South Carolina Coalition Against Domestic Violence and Sexual Assault (SCCADVASA) has compiled a list of COVID-19 resources for victim advocates, nonprofits, and attorneys.
The National Organization for Victim Assistance (NOVA) has a COVID-19 resource page for victim services professionals.
Able South Carolina provides free information, resources, and medical equipment to people in the Midlands and Upstate with disabilities. During the pandemic, they provide free medical and personal protective equipment to people in their service area. Through their direct services and advocacy, they are able to directly advocate for people with disabilities, and work to provide stability, housing, and employment.
The South Carolina Department of Corrections has released its COVID-19 news updates and FAQs , which describe its policies and procedures during the pandemic. This plan is a valuable resource in helping service providers and victims to understand what to expect while a perpetrator is incarcerated.
The Victims' Rights Law Center's (VRLC) guide, Protecting Survivor Privacy While Working From Home: A Guide for OVW-Funded Victim Service Providers, provides practice tips for VSPs working remotely during the pandemic.
The Richland County Library has a provided a list of employment opportunities in South Carolina along with tips in the search for employment.
Goodwill Job Connection provides free job application assistance, including help with resumes, cover letters, and finding job openings.
The U.S. Department of Labor has a comprehensive list of resources including workplace safety and wage guidelines for the coronavirus pandemic.
The National Employment Law Project has a fact sheet explaining expanded benefits for workers who have been affected by the pandemic, as well as information in Spanish and English for immigrant workers seeking unemployment insurance.
Family Values at Work has provided a document in English and Spanish that explains workers' rights during the pandemic that will explain sick leave options and benefits available for everyone from salaried employees to gig workers.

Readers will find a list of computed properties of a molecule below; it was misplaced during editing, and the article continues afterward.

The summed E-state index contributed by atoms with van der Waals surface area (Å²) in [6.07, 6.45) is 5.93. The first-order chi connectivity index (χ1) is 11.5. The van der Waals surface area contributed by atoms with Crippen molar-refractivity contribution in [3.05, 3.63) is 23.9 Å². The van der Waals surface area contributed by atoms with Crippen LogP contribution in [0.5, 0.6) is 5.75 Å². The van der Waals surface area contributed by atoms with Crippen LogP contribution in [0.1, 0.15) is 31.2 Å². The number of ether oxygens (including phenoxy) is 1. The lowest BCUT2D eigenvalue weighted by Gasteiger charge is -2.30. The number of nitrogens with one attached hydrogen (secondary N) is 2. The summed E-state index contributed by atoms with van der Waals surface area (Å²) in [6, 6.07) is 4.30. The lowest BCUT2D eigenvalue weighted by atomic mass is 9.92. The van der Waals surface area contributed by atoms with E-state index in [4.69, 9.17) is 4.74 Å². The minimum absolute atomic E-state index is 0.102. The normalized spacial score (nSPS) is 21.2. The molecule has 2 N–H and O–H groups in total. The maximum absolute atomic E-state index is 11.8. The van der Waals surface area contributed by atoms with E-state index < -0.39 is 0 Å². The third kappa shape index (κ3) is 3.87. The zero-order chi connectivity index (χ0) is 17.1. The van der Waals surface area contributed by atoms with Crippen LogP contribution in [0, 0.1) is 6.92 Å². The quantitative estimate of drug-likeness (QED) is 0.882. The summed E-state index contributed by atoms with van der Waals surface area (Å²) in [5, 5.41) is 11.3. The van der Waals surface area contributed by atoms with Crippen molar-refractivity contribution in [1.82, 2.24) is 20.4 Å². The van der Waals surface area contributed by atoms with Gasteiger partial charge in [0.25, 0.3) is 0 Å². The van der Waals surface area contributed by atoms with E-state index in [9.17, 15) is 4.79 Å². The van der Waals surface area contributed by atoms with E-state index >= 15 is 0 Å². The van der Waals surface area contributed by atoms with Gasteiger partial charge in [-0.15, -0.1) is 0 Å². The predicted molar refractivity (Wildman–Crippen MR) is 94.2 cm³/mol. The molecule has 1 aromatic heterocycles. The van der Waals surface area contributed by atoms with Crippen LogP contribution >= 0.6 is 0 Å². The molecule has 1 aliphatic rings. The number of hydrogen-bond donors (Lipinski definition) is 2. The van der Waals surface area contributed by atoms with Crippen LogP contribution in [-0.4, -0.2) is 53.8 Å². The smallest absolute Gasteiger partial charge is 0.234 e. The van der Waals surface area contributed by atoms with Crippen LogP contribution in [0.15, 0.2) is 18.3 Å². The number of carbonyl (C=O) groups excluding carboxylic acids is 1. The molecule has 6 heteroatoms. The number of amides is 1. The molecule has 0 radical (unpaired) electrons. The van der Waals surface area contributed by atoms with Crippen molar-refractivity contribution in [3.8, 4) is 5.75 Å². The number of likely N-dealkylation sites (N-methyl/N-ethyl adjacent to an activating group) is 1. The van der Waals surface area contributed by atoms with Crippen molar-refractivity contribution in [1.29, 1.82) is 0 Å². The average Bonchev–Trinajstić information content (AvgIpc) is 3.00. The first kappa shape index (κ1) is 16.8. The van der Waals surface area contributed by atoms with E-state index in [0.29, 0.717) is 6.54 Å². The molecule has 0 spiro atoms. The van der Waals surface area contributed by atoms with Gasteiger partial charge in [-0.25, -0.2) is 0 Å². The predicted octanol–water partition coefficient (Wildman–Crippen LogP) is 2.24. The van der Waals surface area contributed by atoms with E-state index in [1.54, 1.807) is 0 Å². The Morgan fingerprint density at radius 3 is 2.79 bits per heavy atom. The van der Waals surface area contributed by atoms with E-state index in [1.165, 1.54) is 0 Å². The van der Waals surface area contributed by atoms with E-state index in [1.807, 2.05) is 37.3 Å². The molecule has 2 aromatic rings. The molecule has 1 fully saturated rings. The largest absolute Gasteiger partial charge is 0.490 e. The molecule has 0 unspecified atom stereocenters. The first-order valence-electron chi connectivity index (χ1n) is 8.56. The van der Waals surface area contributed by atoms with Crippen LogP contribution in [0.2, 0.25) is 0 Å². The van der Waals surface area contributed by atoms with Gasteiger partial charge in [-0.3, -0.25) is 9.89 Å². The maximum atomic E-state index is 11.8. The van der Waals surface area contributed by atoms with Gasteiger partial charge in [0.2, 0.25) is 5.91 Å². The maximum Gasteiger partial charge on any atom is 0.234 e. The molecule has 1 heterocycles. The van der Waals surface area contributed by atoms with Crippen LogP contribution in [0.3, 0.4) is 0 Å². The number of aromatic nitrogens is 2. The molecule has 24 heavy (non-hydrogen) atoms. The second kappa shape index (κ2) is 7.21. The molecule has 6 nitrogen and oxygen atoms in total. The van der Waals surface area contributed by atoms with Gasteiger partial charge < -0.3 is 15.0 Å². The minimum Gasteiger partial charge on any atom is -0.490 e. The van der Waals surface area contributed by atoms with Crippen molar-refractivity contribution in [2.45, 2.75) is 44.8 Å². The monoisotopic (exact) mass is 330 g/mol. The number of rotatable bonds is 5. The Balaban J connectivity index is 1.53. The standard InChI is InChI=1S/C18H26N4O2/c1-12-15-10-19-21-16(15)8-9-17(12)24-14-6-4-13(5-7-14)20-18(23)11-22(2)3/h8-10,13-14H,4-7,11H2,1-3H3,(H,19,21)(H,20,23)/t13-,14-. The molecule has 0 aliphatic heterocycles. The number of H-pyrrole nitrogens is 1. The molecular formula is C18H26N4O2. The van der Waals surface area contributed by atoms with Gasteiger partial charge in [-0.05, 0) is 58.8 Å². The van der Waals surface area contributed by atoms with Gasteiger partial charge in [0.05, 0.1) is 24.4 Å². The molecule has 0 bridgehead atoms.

The South Carolina Department of Vocational Rehabilitation response to the coronavirus can be found here.
The Municipal Association of South Carolina has provided this list of guides for to help people safely return to work during the pandemic. These guides cover common symptoms of coronavirus, proper use of personal protective equipment, and how to be safe in public spaces.
Local Initiatives Support Corporation is providing small business relief grants for businesses that, because of coronavirus, have closed or are facing revenue shortfalls. For more information about how to apply, click here.
The U.S. Equal Employment Opportunity Commission (EEOC) has compiled a list of guides for employees who have questions about their rights during the pandemic. These guides explain employees' medical privacy rights, healthcare and disability accommodation requirements, and how to address coronavirus-related racial discrimination at the workplace.
The Coronavirus Relief SC Project provides free one-on-one consultation services to small, minority-owned businesses to counteract the affects and grow amidst the coronavirus pandemic. More information can be found here.
The National Parent Helpline is a resource for parents who are seeking emotional support during this difficult time. HOURS OF OPERATION: Monday through Friday, 10:00 AM PST to 7:00 PM PST. Their number is 1-855-427-2736.
Start Your Recovery brings together experts on substance misuse where individuals can also be made aware of others with similar experiences and discover the answers needed for recognizing and dealing with misuse. They now have a directory of local substance use disorder treatment and support resources.
Self-Care During COVID-19 is provided as a free resource by the Arizona Coalition to End Sexual & Domestic Violence. You can download it by clicking the PDF below.
Coronavirus Anxiety Workbook is provided as a free resource by the Wellness Society. You can download it by clicking the PDF below.
The Texas Medical Association has provided a COVID-19 Risk Assessment Chart. You can download it by clicking the PDF below.